When composite films are utilized for packaging applications, it is expected that they are capable of withstanding different kinds of stress encountered during use (Cagri et al. 2001). The common mechanical tests used to identify the mechanical properties of the films are of the TS and EAB. TS is the maximum tensile stress that can be sustained by the sample before failure, whereas EAB indicates the film extensibility and flexibility, which is determined at the point where the film breaks during the tensile testing (Thongsane 2009; Siah et al. 2015).
According to Table 2, the TS of the blank seaweed film was the lowest at 45 MPa. The TS of the composite films increased with increased EFB pulp content (Table 2). The enhancement of the TS in the composite films indicated that there was good compatibility between the EFB pulp and seaweed. This phenomenon was due to the good bonding between the hydrophilic EFB pulp and seaweed matrix (Yang et al. 2006). Because the treated EFB pulp surfaces and seaweed matrix were mostly covered with hydroxyl groups (-OH groups), 3D continuous hydrogen bonding networks formed between these components (Xu et al. 2003). Thus, any stress applied on the composite film was efficiently transferred from the matrix to the pulp. Similar findings were reported by Eng et al. (2014), where the silane treated hydrophobic oil palm mesocarp fiber (OPMF) showed better compatibility compared with unmodified hydrophilic OPMF in the hydrophobic PLA/PCL/nanoclay/OPMF hybrid composites.
Table 2. Tensile Strength (TS) and Elongation at Break (EAB) of Seaweed Films Incorporated with EFB Pulp
Increased pulp fiber loading reduces the amount of matrix used during the preparation of composite film, and the TS of this composite film declines as the pulp content increases (Tay et al. 2010). In the present study, increased pulp fibers incorporated into a constant concentration of seaweed matrix increased the TS of these composite films, as shown in Table 2. The highest TS (81 MPa) was attained at the highest EFB pulp concentration (50%). This finding verified that the amount of seaweed matrix applied in this study was sufficient to hold the incorporated EFB pulp fibers. Moreover, the pulp fiber was effective as a reinforcement to the matrix, where the pulp fiber attributed resistance to the stress that was applied (Thongsane 2009). In addition, the homogenous distribution of pulp fibers in the matrix might contribute to the improvement of the TS. This was further examined by SEM. A previous study reported that the highest TS was attained when up to 65% of alkaline treated baggase fibers were incorporated into a biodegradable aliphatic polyester (Satyanarayana et al. 2009).
In comparison to the blank seaweed film, the EAB increased with the addition of EFB pulp in the seaweed films (Table 2). However, the results of the EAB testing was in contrast to the results obtained by Tay et al. (2010), where the incorporation of the EFB pulp decreased the EAB values of the EFB pulp/propylene composite. This phenomenon might be due to the hydrophilic properties of the EFB pulp-seaweed composite film compared with the Tay et al. (2010) study. Because EFB pulp and seaweed are both hygroscopic materials, they tend to absorb moisture from the surrounding environment. Therefore, the uptake of water by these materials indirectly imparted a plasticization effect in the composite films, as water is a common plasticizer in most hydrophilic films (Zhang and Han 2008). Hence, it was believed that the increase of pulp fiber filling increased the EAB values of the composite films (Table 2). This finding was further verified through the contact angle measurement. Additionally, it was observed that the EAB value of composite film with 30%, 40% and 50% of EFB pulp loadings were insignificantly different.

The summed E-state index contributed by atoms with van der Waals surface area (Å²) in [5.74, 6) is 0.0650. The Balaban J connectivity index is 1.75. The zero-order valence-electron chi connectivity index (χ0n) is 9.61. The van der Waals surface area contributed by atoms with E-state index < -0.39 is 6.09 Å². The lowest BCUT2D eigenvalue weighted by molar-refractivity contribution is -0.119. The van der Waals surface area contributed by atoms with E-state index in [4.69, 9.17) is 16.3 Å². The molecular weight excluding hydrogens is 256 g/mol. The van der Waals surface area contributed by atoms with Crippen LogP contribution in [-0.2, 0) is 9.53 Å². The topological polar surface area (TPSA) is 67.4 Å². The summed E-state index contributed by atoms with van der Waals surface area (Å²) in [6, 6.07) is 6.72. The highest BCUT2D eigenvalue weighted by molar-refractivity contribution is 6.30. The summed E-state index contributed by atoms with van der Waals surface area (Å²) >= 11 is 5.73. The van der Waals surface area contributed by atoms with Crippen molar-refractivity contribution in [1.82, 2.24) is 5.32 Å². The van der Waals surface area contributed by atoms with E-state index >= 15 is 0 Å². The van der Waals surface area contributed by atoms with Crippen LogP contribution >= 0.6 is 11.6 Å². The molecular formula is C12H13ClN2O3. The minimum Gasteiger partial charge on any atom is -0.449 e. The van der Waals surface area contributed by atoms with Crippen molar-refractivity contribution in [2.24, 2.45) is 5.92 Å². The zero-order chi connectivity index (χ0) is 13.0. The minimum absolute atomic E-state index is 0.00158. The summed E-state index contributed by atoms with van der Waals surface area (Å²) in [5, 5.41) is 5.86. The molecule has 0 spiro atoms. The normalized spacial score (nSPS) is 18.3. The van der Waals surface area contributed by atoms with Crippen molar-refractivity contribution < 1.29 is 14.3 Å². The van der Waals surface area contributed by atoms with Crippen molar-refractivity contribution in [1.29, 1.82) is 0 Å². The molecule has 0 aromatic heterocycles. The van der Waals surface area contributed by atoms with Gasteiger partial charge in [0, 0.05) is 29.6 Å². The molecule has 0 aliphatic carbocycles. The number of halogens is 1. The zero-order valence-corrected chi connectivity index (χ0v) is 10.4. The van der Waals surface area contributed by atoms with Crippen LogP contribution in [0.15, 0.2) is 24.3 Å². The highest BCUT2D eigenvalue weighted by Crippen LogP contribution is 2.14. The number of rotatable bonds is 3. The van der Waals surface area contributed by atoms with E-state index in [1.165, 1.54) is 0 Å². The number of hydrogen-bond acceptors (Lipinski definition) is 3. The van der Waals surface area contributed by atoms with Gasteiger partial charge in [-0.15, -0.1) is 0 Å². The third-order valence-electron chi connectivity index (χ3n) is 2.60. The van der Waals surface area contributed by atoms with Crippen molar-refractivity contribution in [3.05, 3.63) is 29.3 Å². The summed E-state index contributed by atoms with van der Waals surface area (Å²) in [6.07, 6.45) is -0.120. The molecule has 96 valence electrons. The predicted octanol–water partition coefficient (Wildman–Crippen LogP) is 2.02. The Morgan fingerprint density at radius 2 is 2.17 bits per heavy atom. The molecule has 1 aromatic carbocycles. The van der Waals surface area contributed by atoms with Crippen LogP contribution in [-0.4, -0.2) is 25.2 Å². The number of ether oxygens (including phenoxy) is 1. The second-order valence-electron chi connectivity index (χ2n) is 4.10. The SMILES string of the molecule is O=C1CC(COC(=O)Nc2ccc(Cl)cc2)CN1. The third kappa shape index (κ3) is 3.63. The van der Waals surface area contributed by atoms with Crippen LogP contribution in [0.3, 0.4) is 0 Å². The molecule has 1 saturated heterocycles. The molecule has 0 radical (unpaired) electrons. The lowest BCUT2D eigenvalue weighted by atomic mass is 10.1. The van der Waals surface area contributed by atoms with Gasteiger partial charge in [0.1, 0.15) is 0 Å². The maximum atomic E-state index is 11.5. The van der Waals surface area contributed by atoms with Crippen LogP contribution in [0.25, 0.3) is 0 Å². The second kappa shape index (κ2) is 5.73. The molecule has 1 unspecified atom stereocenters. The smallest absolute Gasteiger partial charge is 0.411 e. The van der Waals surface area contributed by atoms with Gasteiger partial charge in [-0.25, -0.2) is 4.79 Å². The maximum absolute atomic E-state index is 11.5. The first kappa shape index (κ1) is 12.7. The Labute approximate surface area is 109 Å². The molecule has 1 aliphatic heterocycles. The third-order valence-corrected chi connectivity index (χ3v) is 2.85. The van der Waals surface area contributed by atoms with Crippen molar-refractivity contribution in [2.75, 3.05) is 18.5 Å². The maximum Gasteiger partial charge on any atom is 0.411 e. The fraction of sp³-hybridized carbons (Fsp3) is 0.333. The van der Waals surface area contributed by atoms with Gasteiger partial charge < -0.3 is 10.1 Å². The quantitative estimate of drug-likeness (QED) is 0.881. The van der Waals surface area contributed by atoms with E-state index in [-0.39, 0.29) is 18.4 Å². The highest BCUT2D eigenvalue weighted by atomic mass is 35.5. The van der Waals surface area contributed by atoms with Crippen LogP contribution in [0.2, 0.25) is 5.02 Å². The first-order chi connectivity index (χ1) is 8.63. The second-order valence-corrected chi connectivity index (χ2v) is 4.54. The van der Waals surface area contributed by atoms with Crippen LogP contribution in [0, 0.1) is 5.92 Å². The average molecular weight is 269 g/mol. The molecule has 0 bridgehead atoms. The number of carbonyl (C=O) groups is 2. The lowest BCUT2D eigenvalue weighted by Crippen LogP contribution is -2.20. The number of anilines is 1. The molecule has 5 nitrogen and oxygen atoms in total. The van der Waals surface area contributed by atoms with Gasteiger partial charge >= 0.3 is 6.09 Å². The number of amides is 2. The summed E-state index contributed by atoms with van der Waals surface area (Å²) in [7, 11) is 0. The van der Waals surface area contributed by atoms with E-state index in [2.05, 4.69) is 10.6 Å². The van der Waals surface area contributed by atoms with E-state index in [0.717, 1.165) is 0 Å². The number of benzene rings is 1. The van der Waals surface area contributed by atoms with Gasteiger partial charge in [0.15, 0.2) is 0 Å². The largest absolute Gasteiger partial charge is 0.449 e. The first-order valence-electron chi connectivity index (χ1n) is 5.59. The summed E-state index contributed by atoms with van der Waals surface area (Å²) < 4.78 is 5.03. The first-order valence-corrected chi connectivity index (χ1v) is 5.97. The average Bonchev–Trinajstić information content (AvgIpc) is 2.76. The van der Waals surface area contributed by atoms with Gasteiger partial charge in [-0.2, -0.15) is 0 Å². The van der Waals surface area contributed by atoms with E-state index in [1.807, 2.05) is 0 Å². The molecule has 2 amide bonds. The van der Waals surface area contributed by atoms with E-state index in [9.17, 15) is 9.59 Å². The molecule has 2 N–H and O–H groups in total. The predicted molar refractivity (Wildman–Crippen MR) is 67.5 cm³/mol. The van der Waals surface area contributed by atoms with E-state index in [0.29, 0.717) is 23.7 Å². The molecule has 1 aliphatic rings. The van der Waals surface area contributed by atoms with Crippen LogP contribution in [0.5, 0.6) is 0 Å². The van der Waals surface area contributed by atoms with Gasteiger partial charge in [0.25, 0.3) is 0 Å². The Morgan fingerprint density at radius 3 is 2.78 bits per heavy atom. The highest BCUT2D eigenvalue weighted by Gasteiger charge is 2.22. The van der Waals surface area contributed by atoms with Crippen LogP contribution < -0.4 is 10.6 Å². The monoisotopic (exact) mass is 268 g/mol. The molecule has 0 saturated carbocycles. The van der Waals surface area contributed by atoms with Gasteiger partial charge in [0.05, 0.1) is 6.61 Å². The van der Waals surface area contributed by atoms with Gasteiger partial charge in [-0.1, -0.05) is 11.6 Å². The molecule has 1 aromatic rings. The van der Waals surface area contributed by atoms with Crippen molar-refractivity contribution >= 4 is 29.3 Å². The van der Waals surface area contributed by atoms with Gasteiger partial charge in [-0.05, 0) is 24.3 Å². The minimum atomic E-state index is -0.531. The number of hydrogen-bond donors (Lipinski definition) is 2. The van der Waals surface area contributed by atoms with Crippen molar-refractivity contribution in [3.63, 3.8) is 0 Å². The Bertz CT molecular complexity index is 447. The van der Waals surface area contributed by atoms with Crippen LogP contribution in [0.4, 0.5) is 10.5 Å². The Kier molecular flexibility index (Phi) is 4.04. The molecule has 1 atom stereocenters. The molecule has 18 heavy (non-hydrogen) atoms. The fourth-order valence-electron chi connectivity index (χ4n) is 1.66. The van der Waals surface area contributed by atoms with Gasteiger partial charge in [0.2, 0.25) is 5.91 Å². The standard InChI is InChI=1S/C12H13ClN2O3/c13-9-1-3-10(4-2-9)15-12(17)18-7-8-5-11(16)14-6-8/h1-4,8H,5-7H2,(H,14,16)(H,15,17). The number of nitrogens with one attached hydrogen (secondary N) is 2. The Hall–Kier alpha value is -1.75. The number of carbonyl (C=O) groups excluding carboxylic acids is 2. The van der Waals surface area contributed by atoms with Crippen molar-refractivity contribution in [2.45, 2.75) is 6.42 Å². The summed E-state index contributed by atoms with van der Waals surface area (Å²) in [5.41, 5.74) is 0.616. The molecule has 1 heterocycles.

Morphology Properties of Film
The morphology of the composite films incorporated with different EFB pulp concentrations are shown in Fig. 2.
At 100 times magnification (Fig. 2), the blank seaweed film exhibited a smooth surface. The surface of composite films became rough when the EFB pulp was added. An even distribution of EFB pulp fibers across the seaweed matrix was observed, even for the highest EFB pulp content (50%). This indicated that the pulp fibers and seaweed matrix were homogenously well-blended with each other. Moreover, the flattened fibers were overlapping and entangling with each other in the composite films with an average diameter of 15.60 ± 2.8 µm (as indicated in Fig. 2. (f) and (h)). No agglomerations of the pulp fibers were observed. Hence, a good mechanical strength (i.e., TS) was achieved (Table 2).
Fracture surface morphology
The TS behavior of the composites was further studied by examining the fracture surface of these films under SEM. Without the addition of the EFB pulp, breakage manner and plate-like areas on the fracture surface of the seaweed films were observed (Fig. 3. (a) and (b)). This phenomenon was due to the brittleness of the seaweed matrix. A similar observation was seen for the breaking pattern of polylactide film in the study carried out by Plackett et al. (2003).